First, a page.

Does Southern Nevada get its fair share of transportation funding from the state?
It’s an issue that has been revisited on numerous occasions, most recently at Thursday’s Regional Transportation Commission of Southern Nevada meeting.
Larry Brown, who chairs the commission, told Nevada Transportation Department Director Rudy Malfabon that he’s counting on him to recommend equitable funding for numerous Southern Nevada projects in 2015.
“Equitable,” in his terms, isn’t about getting the same level of funding as Northern Nevada projects but a level proportional to the amount collected from Southern Nevada taxpayers.
“We need someone to be a champion for Southern Nevada,” Brown, a Clark County commissioner, said in response to Malfabon’s monthly board report.
“We’re still seeing evidence of (the funding of Southern Nevada projects) being inequitable and that’s unacceptable,” Brown said.
Questions about transportation funding equity were raised in September and October as the Nevada Legislature convened in a special session to offer incentives to the Tesla Motor Co. to locate its $5 billion lithium-ion battery gigafactory in a business park east of Reno.
In October, the State Transportation Board approved a $70 million design-build project for state Route 439, also known as the USA Parkway, a 21-mile extension of a four-lane highway connecting Interstate 80 with U.S. Highway 50 in Storey and Lyon counties that would give two points of access to the Tesla battery plant.
State officials gave assurances to Southern Nevada officials that approval of the project a year ahead of schedule would not affect Southern Nevada transportation projects.
But Brown’s biggest beef is that highway projects that are a priority to Southern Nevada often fall upon local taxpayers when the state says it doesn’t have the money to build and maintain them. That happened with the 215 Beltway, built primarily with Clark County funds.
Malfabon noted that the state is an active participant in the Interstate 11 bypass of Boulder City, although the state is only tackling two of the 15 miles of the project.
The state opened bids on its portion of the project last month and determined that Fisher Sand & Gravel offered a bid of $83 million for the 2-mile section of the highway closest to Las Vegas, $3 million more than a bid from Las Vegas Paving for an asphalt surface. The State Transportation Board will consider awarding a bid for the project in February.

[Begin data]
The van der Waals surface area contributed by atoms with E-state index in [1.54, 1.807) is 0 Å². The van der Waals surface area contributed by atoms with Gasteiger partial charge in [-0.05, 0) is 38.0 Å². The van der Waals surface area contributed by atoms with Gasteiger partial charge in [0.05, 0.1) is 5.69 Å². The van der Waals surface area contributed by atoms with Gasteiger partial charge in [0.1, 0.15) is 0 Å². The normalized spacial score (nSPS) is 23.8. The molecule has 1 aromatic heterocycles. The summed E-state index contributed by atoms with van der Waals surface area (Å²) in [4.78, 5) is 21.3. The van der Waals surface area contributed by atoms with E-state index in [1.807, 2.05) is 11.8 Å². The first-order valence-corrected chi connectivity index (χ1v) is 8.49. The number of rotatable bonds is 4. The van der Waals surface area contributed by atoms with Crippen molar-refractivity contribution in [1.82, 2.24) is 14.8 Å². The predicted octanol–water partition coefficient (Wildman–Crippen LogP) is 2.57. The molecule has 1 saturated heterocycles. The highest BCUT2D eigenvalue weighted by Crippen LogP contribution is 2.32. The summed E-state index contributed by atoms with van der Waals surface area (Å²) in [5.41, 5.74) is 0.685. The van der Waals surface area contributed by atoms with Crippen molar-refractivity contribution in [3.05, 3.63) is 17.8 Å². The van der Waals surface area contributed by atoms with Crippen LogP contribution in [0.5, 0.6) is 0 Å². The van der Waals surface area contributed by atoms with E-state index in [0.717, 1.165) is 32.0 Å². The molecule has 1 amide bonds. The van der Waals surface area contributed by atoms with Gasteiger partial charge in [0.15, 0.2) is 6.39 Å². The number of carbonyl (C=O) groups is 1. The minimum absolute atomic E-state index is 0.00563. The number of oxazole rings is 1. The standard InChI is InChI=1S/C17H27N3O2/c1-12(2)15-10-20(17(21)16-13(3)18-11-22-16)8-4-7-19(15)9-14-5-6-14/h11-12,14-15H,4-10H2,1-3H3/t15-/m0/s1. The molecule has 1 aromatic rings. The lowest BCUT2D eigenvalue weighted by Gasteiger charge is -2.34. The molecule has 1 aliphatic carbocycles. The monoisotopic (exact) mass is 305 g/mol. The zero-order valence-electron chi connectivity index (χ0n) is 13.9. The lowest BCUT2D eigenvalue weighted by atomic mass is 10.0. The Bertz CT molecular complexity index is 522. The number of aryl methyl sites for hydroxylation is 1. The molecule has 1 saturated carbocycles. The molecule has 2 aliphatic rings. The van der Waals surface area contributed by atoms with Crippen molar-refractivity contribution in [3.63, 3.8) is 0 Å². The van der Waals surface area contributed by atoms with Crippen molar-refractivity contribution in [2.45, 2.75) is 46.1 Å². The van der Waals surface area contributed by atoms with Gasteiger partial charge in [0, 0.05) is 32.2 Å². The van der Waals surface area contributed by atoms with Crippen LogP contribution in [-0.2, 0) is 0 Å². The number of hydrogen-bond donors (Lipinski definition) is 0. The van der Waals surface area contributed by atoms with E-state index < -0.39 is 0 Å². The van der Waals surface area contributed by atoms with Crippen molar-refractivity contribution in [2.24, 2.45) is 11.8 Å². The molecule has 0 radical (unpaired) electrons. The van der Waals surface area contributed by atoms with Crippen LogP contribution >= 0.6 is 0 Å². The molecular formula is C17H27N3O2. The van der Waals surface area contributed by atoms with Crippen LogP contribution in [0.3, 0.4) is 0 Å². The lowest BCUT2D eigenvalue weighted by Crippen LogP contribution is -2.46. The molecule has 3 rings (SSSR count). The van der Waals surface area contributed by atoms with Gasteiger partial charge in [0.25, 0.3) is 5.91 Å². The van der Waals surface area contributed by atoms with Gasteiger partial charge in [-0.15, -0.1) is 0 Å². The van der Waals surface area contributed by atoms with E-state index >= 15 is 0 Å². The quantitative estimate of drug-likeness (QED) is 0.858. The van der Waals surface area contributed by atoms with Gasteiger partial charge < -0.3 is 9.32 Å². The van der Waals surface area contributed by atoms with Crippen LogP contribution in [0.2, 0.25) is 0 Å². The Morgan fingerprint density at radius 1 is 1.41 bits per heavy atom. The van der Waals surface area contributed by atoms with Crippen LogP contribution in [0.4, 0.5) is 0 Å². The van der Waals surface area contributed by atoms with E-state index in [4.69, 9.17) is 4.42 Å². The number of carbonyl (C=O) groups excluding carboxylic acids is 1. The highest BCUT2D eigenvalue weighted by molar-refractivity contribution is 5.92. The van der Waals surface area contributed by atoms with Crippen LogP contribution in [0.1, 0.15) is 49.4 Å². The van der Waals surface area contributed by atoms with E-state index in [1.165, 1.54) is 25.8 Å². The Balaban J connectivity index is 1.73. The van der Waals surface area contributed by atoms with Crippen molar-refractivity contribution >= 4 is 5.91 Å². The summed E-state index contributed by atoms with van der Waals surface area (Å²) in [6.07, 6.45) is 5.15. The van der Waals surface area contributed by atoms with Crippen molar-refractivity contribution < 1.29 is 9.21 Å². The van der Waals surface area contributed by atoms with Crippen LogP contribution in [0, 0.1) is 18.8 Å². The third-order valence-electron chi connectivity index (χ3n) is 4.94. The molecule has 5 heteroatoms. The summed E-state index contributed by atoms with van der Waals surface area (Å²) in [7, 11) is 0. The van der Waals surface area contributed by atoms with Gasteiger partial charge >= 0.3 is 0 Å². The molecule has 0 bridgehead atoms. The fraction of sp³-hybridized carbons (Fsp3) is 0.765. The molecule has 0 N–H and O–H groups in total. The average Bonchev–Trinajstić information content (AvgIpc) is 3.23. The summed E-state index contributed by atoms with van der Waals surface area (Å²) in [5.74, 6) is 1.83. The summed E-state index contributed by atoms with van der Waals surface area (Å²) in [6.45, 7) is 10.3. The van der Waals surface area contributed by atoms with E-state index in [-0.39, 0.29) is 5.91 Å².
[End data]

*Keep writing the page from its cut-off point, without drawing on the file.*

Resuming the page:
Malfabon also said the state is dedicated to the $1.5 billion Project Neon revamp of the Spaghetti Bowl freeway interchange of Interstate 15 and U.S. Highway 95 as well as the Beltway interchange with U.S. 95 in northwest Las Vegas, which is expected to be advertised for bidding next month.
Brown also is concerned that the USA Parkway project includes purchase of the right of way in addition to construction costs. In many highway projects beneficial to economic development, property owners will give the right of way to the government.
Brown’s discussion with Malfabon came after Transportation Commission officials were given a summary of fuel revenue indexing projects paid for with increases in fuel taxes. The program expires at the end of 2016, but transportation officials hope the funding source will be extended.
Through Dec. 31, fuel tax indexing paid for 83 design and construction projects valued at $164 million, providing 2,121 jobs, most of them to local small businesses.
Contact Richard N. Velotta at firstname.lastname@example.org or 702-477-3893. Find him on Twitter: @RickVelotta.